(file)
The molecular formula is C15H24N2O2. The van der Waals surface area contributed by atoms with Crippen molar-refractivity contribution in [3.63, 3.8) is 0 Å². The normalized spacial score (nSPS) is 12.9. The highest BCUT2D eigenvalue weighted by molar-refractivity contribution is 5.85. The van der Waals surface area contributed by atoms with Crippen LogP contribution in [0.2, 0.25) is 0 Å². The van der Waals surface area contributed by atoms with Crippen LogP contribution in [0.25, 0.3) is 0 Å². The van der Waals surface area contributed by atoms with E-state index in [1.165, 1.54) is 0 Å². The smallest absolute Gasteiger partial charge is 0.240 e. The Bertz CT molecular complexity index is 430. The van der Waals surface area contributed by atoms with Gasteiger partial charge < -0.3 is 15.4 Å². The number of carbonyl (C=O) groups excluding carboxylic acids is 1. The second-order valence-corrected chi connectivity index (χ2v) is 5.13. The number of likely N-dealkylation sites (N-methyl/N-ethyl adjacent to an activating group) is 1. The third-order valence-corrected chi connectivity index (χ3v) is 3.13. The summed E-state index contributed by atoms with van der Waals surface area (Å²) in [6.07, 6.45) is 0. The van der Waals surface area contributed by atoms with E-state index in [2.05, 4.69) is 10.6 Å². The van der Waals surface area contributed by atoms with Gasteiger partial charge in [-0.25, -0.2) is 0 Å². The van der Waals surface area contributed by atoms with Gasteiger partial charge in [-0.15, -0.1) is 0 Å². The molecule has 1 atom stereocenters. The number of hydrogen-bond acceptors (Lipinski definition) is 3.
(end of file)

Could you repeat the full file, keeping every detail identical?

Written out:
The molecular formula is C15H24N2O2. The van der Waals surface area contributed by atoms with Crippen molar-refractivity contribution in [3.63, 3.8) is 0 Å². The normalized spacial score (nSPS) is 12.9. The highest BCUT2D eigenvalue weighted by molar-refractivity contribution is 5.85. The van der Waals surface area contributed by atoms with Crippen LogP contribution in [0.2, 0.25) is 0 Å². The van der Waals surface area contributed by atoms with Crippen LogP contribution in [0.25, 0.3) is 0 Å². The van der Waals surface area contributed by atoms with E-state index in [1.165, 1.54) is 0 Å². The smallest absolute Gasteiger partial charge is 0.240 e. The Bertz CT molecular complexity index is 430. The van der Waals surface area contributed by atoms with Gasteiger partial charge < -0.3 is 15.4 Å². The number of carbonyl (C=O) groups excluding carboxylic acids is 1. The second-order valence-corrected chi connectivity index (χ2v) is 5.13. The number of likely N-dealkylation sites (N-methyl/N-ethyl adjacent to an activating group) is 1. The third-order valence-corrected chi connectivity index (χ3v) is 3.13. The summed E-state index contributed by atoms with van der Waals surface area (Å²) in [6.07, 6.45) is 0. The van der Waals surface area contributed by atoms with E-state index in [2.05, 4.69) is 10.6 Å². The van der Waals surface area contributed by atoms with Gasteiger partial charge in [-0.25, -0.2) is 0 Å². The van der Waals surface area contributed by atoms with Gasteiger partial charge in [-0.15, -0.1) is 0 Å². The molecule has 1 atom stereocenters. The number of hydrogen-bond acceptors (Lipinski definition) is 3.